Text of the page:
Trust, technology and transformation key to re-energising oil & gas collaboration
The oil and gas industry’s drive to increase collaboration between suppliers and operators in the UK Continental Shelf (UKCS) has continued to maintain a consistent performance. This is according to an annual survey published by Deloitte and Oil & Gas UK which includes the Collaboration Index, measuring the effectiveness of companies as partners in collaboration.
The findings of the UKCS Upstream Supply Chain Collaboration Survey 2018 showed that, while activity levels in the basin were gradually picking up and the appetite for collaboration remains very high, the industry-wide Collaboration Index score of 7.1 has remained the same as 2017. This is a strong sign that the industry can increase efforts to build on the track record it has attained over the past three years.
However, suppliers and operators switched places with the operator score falling from 7.2 to 7.0 and the supplier score moving up by the same amount. This means that suppliers were once again scoring higher than operators, as they were in 2015 and 2016.
More than 200 people from across the UKCS industry took part in the survey – an increase of 30% from last year with participants working in a wider range of disciplines, from logistics and the supply chain, procurement and operations functions, and engineering and projects to finance, HR and legal.
Over 90% of respondents recognized that collaboration was integral to business performance, however many found it difficult to achieve in practice. The number of respondents who said more than half of their collaboration efforts were successful had fallen from 43% in 2017 to 36% this year.
Where collaboration was successful, trust was cited as the most important reason followed by mutual benefits that accrue to both parties.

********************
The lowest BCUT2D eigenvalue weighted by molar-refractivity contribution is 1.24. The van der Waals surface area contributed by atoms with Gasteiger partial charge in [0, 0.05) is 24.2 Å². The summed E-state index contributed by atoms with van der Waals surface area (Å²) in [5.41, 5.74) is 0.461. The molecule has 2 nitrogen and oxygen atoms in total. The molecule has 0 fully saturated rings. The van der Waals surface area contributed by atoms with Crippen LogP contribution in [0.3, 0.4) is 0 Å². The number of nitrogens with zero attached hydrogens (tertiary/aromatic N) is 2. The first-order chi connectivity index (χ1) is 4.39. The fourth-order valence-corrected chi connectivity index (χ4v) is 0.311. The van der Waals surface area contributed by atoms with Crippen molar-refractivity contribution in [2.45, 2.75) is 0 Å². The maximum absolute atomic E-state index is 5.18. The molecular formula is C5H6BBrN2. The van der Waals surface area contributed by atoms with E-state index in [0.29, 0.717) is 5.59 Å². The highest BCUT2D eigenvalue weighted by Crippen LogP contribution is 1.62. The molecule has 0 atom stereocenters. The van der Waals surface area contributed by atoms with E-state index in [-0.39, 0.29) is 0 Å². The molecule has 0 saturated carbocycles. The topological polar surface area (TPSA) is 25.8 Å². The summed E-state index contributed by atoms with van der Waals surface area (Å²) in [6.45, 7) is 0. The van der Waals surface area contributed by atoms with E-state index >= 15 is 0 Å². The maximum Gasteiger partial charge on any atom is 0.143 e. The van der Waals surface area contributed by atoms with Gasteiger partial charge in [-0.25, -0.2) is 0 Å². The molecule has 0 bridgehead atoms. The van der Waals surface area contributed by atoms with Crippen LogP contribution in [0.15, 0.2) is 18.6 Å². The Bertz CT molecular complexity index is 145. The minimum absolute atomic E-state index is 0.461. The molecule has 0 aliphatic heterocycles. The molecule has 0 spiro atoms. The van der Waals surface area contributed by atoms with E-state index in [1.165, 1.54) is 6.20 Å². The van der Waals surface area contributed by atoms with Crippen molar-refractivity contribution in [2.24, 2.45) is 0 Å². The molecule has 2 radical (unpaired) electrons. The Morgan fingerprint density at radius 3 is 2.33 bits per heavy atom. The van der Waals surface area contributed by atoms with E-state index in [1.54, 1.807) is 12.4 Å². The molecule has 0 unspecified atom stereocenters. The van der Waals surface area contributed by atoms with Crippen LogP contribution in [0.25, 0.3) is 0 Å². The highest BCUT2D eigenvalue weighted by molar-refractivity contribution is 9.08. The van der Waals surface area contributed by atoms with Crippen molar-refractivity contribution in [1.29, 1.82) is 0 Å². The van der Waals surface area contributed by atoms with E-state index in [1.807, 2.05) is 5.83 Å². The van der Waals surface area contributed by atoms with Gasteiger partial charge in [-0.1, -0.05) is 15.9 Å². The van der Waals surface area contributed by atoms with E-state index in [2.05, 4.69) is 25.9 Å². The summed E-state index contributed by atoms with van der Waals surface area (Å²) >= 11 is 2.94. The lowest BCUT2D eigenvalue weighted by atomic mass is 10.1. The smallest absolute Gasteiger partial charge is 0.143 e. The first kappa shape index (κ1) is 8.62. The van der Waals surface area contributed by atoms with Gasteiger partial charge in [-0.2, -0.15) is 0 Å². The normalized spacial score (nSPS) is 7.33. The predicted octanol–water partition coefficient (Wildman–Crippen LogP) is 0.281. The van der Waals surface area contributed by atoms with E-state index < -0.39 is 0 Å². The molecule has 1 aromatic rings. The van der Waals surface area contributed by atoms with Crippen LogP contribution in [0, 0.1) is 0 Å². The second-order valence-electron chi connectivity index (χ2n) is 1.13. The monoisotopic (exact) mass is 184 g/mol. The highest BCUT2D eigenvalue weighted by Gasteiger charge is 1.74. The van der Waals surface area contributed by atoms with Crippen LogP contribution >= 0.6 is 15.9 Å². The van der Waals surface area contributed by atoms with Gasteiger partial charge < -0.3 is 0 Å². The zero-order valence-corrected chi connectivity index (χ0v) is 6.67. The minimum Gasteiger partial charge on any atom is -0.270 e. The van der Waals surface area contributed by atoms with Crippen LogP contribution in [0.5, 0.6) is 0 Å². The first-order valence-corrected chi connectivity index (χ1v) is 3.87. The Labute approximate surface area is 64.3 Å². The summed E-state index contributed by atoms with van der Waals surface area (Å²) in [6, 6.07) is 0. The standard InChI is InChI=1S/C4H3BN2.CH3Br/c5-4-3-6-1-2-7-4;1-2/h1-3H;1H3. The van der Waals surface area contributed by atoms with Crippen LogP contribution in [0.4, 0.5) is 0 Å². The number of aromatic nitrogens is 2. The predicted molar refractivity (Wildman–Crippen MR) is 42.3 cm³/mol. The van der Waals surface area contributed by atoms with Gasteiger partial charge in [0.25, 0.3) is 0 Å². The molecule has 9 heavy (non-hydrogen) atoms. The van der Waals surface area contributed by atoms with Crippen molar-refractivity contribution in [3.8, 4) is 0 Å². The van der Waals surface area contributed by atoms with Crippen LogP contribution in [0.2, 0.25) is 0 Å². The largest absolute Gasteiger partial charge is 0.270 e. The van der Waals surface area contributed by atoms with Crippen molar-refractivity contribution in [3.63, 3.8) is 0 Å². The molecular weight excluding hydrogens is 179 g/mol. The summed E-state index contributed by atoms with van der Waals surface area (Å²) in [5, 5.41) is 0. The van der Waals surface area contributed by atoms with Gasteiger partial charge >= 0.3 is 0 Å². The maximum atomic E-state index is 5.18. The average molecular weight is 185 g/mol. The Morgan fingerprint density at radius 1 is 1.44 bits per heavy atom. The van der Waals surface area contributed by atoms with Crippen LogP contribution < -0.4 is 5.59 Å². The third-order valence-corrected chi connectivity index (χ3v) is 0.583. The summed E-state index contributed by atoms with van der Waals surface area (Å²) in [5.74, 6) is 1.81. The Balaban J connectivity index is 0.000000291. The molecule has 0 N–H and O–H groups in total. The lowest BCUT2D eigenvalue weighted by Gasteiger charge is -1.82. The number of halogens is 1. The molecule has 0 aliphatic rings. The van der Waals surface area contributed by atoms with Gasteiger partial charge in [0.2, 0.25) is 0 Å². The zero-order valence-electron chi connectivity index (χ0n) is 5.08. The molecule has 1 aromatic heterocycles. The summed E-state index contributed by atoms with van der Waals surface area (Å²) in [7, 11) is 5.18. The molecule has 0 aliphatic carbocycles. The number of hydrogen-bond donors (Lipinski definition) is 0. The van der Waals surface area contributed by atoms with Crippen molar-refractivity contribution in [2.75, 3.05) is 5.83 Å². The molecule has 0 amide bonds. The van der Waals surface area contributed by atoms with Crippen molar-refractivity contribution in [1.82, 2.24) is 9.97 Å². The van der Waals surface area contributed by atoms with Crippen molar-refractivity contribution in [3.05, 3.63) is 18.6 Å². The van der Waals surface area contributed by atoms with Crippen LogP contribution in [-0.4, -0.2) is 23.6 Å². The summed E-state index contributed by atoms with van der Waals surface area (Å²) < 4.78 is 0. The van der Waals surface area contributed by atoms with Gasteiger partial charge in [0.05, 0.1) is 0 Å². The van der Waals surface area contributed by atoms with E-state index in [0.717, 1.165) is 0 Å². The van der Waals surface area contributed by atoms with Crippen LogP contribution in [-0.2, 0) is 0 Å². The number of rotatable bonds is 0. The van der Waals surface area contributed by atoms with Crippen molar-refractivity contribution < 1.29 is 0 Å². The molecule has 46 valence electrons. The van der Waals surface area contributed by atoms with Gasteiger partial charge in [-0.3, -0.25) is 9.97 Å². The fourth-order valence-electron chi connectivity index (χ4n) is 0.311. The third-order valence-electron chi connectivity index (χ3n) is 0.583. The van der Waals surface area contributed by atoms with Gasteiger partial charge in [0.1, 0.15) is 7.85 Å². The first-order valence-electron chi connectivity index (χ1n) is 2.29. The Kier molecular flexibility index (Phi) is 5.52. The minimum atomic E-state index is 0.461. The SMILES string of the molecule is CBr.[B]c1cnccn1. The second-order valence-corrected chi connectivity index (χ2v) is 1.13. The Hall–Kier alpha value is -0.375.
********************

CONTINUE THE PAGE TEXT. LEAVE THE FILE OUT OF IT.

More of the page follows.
“This year’s survey results should prompt the industry to redouble its efforts and build on the positive changes seen in the past three years,” Graham Hollis, Senior Partner for Deloitte in Aberdeen, said. “This would entail extending them across the basin and making them ‘business as usual’ so they add value in an upturn as well as a downturn.”
“We expected to see greater awareness among respondents about the value of digital technologies, which has the potential to drive a new wave of productivity across the industry,” Mr Hollis added. “Organizations do not necessarily need large upfront investments of time and capital to test and roll out new technologies and processes.”
“Effective collaboration should not be forgotten when oil prices rise and the industry gets busier; this will only lead to a reversal of the efficiency gains of the last three years,” said Mr Hollis.
“It is encouraging to see that for most operators and suppliers collaboration remains a key priority, despite tough business conditions,” Matt Abraham, Oil & Gas UK’s Supply Chain and HSE Director, said. “This is reflected in the index, with the highest ever score being maintained as business activity improves. This gives us confidence that cultural change is being embedded and will stand us in good stead as we continue to improve the competitiveness of the basin.”
“We have seen some positive news for industry this year, with more projects approved in 2018 than in the last three years combined along with more attractive investment conditions for the basin, but we cannot become complacent,” Mr Abraham added. “OGUK’s Efficiency Task Force remains focused on driving further business improvement through collaboration and shared learning.”
Click here to view the UKCS Upstream Supply Chain Collaboration Survey 2018.